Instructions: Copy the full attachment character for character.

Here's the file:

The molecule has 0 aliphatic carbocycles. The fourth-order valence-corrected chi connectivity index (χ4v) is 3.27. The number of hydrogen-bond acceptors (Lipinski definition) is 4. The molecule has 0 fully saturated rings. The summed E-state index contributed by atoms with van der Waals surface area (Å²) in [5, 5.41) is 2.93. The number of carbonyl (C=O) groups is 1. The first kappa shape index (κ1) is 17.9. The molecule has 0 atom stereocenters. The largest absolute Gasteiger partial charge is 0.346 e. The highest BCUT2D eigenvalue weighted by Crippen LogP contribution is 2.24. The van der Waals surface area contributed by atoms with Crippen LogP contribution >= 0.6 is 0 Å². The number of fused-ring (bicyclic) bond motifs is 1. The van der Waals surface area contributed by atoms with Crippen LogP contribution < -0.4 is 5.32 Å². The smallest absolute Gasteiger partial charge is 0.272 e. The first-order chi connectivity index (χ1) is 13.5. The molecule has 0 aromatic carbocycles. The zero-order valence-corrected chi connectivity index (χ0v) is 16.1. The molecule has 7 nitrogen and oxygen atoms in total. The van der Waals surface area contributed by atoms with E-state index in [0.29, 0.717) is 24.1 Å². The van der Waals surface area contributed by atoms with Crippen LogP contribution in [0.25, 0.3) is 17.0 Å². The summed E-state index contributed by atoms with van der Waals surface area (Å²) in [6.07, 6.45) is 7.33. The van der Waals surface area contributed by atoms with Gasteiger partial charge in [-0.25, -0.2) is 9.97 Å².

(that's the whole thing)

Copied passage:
The molecule has 0 aliphatic carbocycles. The fourth-order valence-corrected chi connectivity index (χ4v) is 3.27. The number of hydrogen-bond acceptors (Lipinski definition) is 4. The molecule has 0 fully saturated rings. The summed E-state index contributed by atoms with van der Waals surface area (Å²) in [5, 5.41) is 2.93. The number of carbonyl (C=O) groups is 1. The first kappa shape index (κ1) is 17.9. The molecule has 0 atom stereocenters. The largest absolute Gasteiger partial charge is 0.346 e. The highest BCUT2D eigenvalue weighted by Crippen LogP contribution is 2.24. The van der Waals surface area contributed by atoms with Crippen LogP contribution >= 0.6 is 0 Å². The number of fused-ring (bicyclic) bond motifs is 1. The van der Waals surface area contributed by atoms with Crippen LogP contribution < -0.4 is 5.32 Å². The smallest absolute Gasteiger partial charge is 0.272 e. The first-order chi connectivity index (χ1) is 13.5. The molecule has 0 aromatic carbocycles. The zero-order valence-corrected chi connectivity index (χ0v) is 16.1. The molecule has 7 nitrogen and oxygen atoms in total. The van der Waals surface area contributed by atoms with E-state index in [0.29, 0.717) is 24.1 Å². The van der Waals surface area contributed by atoms with Crippen LogP contribution in [0.25, 0.3) is 17.0 Å². The summed E-state index contributed by atoms with van der Waals surface area (Å²) in [6.07, 6.45) is 7.33. The van der Waals surface area contributed by atoms with Gasteiger partial charge in [-0.25, -0.2) is 9.97 Å².